The Ivy Bee (Colletes hederae), identified as a new species as recently as 1993, and new to Britain in 2001 – initially in Dorset and Devon – was found in three locations around Sidcup on October 9th by Chris Rose. Although the national distribution map for the species suggests it might now be found across much of the capital, the London records centre holds no previous sightings of this species in Bexley.
C. hederae looks very similar to C. succinctus and C. halophilus, but the three species are ecologically distinct. The former times emergence to feed on Ivy flowers and the second specialises on Heather. The third utilises Sea Aster flowers and was recorded along the Cray in 2007.
I did have a half-hearted look for Ivy Bee last year and may have seen it, but was not sure of the distinguishing features. It also looks superficially similar to the Honey Bee, particularly in size. However, the yellow bands are paler, more uniform in width, approach the tip of the abdomen and run round onto the underside of the insect.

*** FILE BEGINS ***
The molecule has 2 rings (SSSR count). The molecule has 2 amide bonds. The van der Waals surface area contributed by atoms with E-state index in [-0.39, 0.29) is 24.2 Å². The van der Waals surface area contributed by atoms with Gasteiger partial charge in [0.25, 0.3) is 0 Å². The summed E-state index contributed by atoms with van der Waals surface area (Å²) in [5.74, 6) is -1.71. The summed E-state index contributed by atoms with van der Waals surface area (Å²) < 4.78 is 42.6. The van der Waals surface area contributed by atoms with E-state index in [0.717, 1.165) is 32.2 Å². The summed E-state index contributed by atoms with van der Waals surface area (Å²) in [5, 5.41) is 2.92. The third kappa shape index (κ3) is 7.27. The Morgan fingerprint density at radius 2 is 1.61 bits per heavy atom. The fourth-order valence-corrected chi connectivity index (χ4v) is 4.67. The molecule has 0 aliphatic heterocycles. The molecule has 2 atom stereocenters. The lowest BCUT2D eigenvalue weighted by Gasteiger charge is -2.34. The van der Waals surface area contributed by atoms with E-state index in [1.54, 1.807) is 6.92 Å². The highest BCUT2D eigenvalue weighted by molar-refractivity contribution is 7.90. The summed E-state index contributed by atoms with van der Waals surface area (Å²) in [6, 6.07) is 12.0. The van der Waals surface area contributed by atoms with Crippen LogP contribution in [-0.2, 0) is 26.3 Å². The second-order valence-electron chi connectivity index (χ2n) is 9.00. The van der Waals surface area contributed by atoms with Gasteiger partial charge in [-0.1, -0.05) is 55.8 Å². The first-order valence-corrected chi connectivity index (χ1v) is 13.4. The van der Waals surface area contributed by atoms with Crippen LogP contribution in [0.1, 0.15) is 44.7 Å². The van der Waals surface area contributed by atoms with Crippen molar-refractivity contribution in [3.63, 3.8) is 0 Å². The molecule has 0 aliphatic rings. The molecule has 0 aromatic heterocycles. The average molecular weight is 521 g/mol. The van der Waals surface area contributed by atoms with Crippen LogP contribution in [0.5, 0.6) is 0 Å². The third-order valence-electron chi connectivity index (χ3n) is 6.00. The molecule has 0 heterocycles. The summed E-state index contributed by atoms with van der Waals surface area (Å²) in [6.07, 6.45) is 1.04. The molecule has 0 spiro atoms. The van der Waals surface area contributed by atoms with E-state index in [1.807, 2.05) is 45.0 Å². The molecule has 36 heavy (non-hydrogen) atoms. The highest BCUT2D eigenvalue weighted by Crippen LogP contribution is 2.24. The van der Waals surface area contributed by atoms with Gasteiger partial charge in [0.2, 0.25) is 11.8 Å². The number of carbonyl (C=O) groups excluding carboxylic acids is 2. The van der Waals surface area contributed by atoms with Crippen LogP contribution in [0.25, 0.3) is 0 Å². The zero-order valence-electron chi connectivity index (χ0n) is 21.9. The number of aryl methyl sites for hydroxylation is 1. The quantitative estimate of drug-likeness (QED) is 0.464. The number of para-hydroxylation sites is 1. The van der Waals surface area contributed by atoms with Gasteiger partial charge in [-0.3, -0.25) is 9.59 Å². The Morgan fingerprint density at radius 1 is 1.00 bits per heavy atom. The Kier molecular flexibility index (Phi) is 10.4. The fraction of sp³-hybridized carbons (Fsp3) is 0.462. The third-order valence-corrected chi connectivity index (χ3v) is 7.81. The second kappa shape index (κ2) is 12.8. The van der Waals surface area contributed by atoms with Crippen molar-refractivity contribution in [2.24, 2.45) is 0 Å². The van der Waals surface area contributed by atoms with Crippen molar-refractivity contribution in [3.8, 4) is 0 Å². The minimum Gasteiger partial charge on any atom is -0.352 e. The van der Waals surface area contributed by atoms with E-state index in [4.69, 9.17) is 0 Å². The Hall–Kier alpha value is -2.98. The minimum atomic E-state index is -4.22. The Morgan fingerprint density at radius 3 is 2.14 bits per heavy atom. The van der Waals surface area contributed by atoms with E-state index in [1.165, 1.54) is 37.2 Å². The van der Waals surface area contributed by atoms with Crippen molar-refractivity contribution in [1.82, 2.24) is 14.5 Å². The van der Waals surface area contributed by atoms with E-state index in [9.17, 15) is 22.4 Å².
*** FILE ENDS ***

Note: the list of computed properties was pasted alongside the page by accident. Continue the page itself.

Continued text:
On a sunny afternoon in Sidcup a few individuals (probably at least 8) were feeding on various flowering Ivy plants growing up the railway fence-line in King George’s Recreation Ground. A couple more were on a sunbathed Ivy near the end of Lamorbey lake, and one or two were seen on each of several Ivy plants along Burnt Oak Lane, wherever the sun, now low in the sky (it was getting on for 5 p.m.), broke through between the houses on the other side of the road. All the individuals I saw appeared to be males.
Whilst Wasps were seen to continue foraging on Ivy flowers that were now in the shade, the Colletes were only noted on those still in the sun.
From memory, David Rea of Ruxley Beekeepers said last year that he’d seen Colletes hederae in the Borough, but couldn’t recall exactly where, and I think someone mentioned seeing it at Braeburn Park. It seems likely that it’s quite widespread here by now, so do look out for it ….
For more information see: